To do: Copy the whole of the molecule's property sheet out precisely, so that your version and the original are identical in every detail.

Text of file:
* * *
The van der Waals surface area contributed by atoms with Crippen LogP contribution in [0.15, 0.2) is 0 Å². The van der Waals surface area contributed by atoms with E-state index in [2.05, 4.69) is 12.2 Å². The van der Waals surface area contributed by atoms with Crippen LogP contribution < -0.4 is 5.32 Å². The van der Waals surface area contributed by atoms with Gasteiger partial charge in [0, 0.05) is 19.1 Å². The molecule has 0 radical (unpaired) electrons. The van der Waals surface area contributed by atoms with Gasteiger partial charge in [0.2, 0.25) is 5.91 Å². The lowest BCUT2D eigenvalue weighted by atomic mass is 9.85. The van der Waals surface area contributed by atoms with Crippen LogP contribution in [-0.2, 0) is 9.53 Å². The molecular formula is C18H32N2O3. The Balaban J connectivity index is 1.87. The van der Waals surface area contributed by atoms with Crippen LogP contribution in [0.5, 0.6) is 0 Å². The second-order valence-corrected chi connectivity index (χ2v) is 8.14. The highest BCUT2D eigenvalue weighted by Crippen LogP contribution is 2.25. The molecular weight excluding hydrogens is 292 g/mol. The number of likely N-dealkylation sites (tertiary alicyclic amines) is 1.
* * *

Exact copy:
The van der Waals surface area contributed by atoms with Crippen LogP contribution in [0.15, 0.2) is 0 Å². The van der Waals surface area contributed by atoms with E-state index in [2.05, 4.69) is 12.2 Å². The van der Waals surface area contributed by atoms with Crippen LogP contribution < -0.4 is 5.32 Å². The van der Waals surface area contributed by atoms with Gasteiger partial charge in [0, 0.05) is 19.1 Å². The molecule has 0 radical (unpaired) electrons. The van der Waals surface area contributed by atoms with Gasteiger partial charge in [0.2, 0.25) is 5.91 Å². The lowest BCUT2D eigenvalue weighted by atomic mass is 9.85. The van der Waals surface area contributed by atoms with Crippen LogP contribution in [-0.2, 0) is 9.53 Å². The molecular formula is C18H32N2O3. The Balaban J connectivity index is 1.87. The van der Waals surface area contributed by atoms with Crippen LogP contribution in [0.5, 0.6) is 0 Å². The second-order valence-corrected chi connectivity index (χ2v) is 8.14. The highest BCUT2D eigenvalue weighted by Crippen LogP contribution is 2.25. The molecular weight excluding hydrogens is 292 g/mol. The number of likely N-dealkylation sites (tertiary alicyclic amines) is 1.